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broadchurchWe recently watched Broadchurch, a stark, haunting, subtly resonant drama about the murder of a young boy in a small coastal town in England. Seasoned with references to Thomas Hardy’s work (the series takes place in Wessex; one of the characters who was himself ostracized by society because of a forbidden relationship talks about reading Jude the Obscure; and of course the last name of one of the main characters is Hardy), there is a thread of weight, of tragedy, and of fatalism that runs through the work. And yet, unlike Hardy’s tragic melodrama, there are also luminous threads of hope, of human connection and of redemption.

Here are five things that I loved about the first series:

1. the Doctor is NOT in

Don’t get me wrong–I love the Doctor (I mean, seriously, he’s awesome. And like most of us I imagine, I also have pretty serious TARDIS envy). But, I really loved that there was no mistaking David Tennant’s Detective Inspector Hardy for David Tennant’s the Doctor. Other than (arguably) one scene, Tennant’s take on the dour, curt D.I. was fundamentally different to his portrayal of the Doctor. Not only do I love seeing an actor transform him- or herself, but this transformation was made the more impressive, given what a strong impression Tennant made as the tenth Doctor.

I also enjoyed the character himself–Hardy, with his drive, his haunted past, and his grim quest for redemption, as well as his occasional flashes of lightness, humour, and caring, that made it clear that the gruffness covered up an ability to feel that was, perhaps too deep, and made him too vulnerable, in his particular line of work. This was another reason I was glad not to see shadows of the Doctor lurking in Tennant’s portrayal–because Hardy as a character deserved to stand on his own. And stand he did.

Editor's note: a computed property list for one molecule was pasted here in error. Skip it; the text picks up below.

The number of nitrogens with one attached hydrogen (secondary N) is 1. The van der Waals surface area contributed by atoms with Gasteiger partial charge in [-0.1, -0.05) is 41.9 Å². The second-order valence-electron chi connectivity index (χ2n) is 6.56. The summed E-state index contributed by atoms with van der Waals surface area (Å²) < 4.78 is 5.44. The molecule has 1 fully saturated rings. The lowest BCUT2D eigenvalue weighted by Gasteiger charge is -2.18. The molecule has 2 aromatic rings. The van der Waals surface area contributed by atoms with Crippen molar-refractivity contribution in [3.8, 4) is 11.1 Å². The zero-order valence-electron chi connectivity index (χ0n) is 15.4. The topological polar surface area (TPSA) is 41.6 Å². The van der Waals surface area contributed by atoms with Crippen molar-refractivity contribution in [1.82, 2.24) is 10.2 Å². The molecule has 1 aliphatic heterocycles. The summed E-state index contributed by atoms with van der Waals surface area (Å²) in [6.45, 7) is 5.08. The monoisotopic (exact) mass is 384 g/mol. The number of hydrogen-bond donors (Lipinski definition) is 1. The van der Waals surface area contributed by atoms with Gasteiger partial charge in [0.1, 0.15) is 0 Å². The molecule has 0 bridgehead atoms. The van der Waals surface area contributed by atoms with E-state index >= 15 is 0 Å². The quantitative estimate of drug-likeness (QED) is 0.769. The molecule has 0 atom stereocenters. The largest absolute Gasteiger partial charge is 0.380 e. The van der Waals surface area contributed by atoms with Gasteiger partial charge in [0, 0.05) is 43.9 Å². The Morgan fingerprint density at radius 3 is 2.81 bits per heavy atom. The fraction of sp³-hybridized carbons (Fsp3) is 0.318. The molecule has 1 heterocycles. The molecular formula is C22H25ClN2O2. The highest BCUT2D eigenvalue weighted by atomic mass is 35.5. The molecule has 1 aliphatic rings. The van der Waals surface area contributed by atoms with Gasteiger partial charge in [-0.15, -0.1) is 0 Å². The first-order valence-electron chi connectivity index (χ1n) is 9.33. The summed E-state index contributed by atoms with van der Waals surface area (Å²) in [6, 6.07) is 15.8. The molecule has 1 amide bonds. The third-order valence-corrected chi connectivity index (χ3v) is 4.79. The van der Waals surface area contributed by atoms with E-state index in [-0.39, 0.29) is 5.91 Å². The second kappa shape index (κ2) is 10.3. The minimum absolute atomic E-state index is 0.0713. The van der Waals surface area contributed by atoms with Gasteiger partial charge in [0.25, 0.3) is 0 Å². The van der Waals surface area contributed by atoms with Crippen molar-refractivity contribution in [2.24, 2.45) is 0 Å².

2. Small Town Tension

Again and again, Broadchurch strays back and forth across the fine line that exists between the close-knit caring of a small community and the claustrophobic insularity that is its flip side.

In order to survive, members of small communities have walk the line between knowing far too much about everybody else’s business and respectfully declining to talk about it, at least to the people with the problems, out of a tacit sense of respect for at least the pretense of privacy. This allows everyone who is part of that community to face each other in grocery stores and coffee shops, and allows them to retain their pride, their dignity, and their belief that whatever problems they have are behind closed doors, rather than being public knowledge.

That kind of pretense can also be toxic. It means that domestic abuse, substance problems, emotional spirals–can go unremarked upon, even when everyone knows all the details. The line between letting someone retain some dignity in the face of challenges, and turning away from the drowning neighbour can often be misconstrued. Though everyone knows all the details, they feel it only right to wait for the abused spouse, the alcoholic, troubled soul barely keeping it together, to ask for help first.

Except of course, it’s never possible for anyone on the outside of any of these situations to actually know all the details. People guess. They make reasonable inferences. And generally, they’re in the right ballpark. But when something like this–the murder of a young boy–slashes across the community, then the gap between the inferences that the neighbours make as they fill in the details, and the whole truth about what’s really going on, becomes key.

And with the rise of mutual mistrust, the polite deferral to that nominal privacy is cast aside, as the community starts seeking answers. Instead of politely looking away, everyone starts actively peering into everyone else’s business. They start talking about all the things they have always declined to mention.

Broadchurch masterfully leverages the tension hidden inside that gap between inference and reality–between the assumptions that people make, based on knowledge they are convinced is far more comprehensive than it is, and how off the mark they can be. It’s in that gap that the truth about who actually committed the murder can be found. It’s also in that gap that the suspicions rise, and innocent people get hurt.  

3.  the Subjectivity